Galapagos Islands Tortoises
Galapagos tortoise as portrayed on a 1935 stamp.
In his tales of The Enchanted Isles Herman Melville mentions seafarers stopping on the islands to hunt the abundant tortoises. The tortoises, which grow up to two metres long and weigh up to 230 kilograms were a source of meat for pirates and whalers.
A mock-up of tortoise's in a ship's hold in the interpretation centre at Puerto
Baquerizo Moreno, the administrative centre for the Galapagos Islands.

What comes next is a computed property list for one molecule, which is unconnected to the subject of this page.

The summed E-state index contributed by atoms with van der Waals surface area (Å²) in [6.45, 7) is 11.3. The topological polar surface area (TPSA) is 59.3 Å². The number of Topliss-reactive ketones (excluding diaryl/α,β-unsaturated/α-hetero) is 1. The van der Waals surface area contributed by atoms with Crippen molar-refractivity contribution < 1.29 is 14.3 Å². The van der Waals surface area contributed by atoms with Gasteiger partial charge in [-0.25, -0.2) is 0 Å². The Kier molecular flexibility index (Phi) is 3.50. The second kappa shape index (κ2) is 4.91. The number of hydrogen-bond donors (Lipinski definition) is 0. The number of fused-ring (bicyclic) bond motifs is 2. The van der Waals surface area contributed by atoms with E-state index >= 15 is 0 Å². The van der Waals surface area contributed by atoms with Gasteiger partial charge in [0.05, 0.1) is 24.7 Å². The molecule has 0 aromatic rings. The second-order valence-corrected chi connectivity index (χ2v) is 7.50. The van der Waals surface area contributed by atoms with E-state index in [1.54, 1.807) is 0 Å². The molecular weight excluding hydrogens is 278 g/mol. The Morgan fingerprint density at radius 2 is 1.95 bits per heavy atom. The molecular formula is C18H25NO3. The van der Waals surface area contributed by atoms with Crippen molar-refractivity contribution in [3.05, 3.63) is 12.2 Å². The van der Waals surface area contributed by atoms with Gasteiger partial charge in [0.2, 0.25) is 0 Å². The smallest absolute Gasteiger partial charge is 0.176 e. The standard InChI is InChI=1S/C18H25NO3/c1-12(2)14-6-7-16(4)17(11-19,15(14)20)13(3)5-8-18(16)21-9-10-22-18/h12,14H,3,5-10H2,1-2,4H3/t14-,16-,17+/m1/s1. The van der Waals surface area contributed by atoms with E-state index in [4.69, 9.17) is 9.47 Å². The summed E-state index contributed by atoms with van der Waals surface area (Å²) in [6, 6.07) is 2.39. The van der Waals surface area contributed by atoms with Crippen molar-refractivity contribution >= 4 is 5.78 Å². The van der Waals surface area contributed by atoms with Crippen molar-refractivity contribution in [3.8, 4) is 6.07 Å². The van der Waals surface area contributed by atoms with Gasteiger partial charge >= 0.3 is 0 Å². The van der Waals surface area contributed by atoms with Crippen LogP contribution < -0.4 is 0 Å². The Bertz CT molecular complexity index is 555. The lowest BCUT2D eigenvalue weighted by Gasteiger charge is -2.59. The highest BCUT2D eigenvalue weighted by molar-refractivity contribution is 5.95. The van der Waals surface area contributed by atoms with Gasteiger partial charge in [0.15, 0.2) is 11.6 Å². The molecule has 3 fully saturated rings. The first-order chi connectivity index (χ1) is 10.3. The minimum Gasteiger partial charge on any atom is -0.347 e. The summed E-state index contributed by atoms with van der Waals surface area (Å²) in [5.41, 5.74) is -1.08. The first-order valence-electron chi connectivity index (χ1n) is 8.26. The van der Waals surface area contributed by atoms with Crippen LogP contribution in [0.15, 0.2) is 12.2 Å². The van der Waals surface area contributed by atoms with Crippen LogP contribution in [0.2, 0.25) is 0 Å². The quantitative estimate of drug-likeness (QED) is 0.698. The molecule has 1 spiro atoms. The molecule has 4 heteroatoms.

Two types of land tortoises are found in the archipelago. Tortoises with rounded shells have evolved to survive in low vegetation where they can move around without getting caught in the underbrush. The saddleback tortoise has a shell that curves upward in the front allowing it to lift its head to reach food. The females lay their eggs between June and December.
Both round-shelled and saddlebacked shelled tortoises
can be seen at the Darwin Centre on Santa Cruz.
Four of the world's eight known species of sea turtles are found in the Galapagos Islands. The black turtle is unique to the islands; it lives near the shore feeding on seaweed and mangrove roots.
Sea turtle feeding on seaweed.